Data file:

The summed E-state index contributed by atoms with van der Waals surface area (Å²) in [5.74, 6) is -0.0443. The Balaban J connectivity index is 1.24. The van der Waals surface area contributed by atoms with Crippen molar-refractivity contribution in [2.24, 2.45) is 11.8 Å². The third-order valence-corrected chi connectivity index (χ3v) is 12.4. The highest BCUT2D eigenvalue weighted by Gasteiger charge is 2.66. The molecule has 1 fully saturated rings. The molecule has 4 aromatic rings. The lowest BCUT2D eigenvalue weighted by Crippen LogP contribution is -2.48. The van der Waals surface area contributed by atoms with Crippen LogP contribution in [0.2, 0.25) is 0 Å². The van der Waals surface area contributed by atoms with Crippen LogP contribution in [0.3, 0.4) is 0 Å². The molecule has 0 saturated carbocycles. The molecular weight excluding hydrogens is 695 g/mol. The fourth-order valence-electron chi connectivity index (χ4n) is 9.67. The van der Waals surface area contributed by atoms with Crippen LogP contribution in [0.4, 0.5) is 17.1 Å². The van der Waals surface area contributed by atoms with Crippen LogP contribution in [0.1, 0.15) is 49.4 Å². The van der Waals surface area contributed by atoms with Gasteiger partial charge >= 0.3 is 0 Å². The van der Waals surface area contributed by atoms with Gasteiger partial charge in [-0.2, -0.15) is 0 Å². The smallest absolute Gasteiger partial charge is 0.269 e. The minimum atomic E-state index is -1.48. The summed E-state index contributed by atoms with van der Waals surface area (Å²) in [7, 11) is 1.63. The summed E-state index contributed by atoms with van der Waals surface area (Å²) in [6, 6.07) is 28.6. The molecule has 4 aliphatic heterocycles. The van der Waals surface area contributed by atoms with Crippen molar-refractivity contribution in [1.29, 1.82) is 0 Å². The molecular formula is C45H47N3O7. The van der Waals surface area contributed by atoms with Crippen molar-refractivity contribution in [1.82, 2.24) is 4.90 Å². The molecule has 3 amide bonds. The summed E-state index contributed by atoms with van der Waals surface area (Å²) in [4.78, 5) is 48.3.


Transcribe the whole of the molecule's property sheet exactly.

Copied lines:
The summed E-state index contributed by atoms with van der Waals surface area (Å²) in [5.74, 6) is -0.0443. The Balaban J connectivity index is 1.24. The van der Waals surface area contributed by atoms with Crippen molar-refractivity contribution in [2.24, 2.45) is 11.8 Å². The third-order valence-corrected chi connectivity index (χ3v) is 12.4. The highest BCUT2D eigenvalue weighted by Gasteiger charge is 2.66. The molecule has 1 fully saturated rings. The molecule has 4 aromatic rings. The lowest BCUT2D eigenvalue weighted by Crippen LogP contribution is -2.48. The van der Waals surface area contributed by atoms with Crippen LogP contribution in [0.2, 0.25) is 0 Å². The van der Waals surface area contributed by atoms with Crippen LogP contribution in [0.3, 0.4) is 0 Å². The molecule has 0 saturated carbocycles. The molecular weight excluding hydrogens is 695 g/mol. The fourth-order valence-electron chi connectivity index (χ4n) is 9.67. The van der Waals surface area contributed by atoms with Crippen LogP contribution in [0.4, 0.5) is 17.1 Å². The van der Waals surface area contributed by atoms with Crippen LogP contribution in [0.1, 0.15) is 49.4 Å². The van der Waals surface area contributed by atoms with Gasteiger partial charge >= 0.3 is 0 Å². The van der Waals surface area contributed by atoms with Gasteiger partial charge in [-0.2, -0.15) is 0 Å². The smallest absolute Gasteiger partial charge is 0.269 e. The minimum atomic E-state index is -1.48. The summed E-state index contributed by atoms with van der Waals surface area (Å²) in [7, 11) is 1.63. The summed E-state index contributed by atoms with van der Waals surface area (Å²) in [6, 6.07) is 28.6. The molecule has 4 aliphatic heterocycles. The van der Waals surface area contributed by atoms with Crippen molar-refractivity contribution in [1.29, 1.82) is 0 Å². The molecular formula is C45H47N3O7. The van der Waals surface area contributed by atoms with Crippen molar-refractivity contribution in [1.82, 2.24) is 4.90 Å². The molecule has 3 amide bonds. The summed E-state index contributed by atoms with van der Waals surface area (Å²) in [4.78, 5) is 48.3.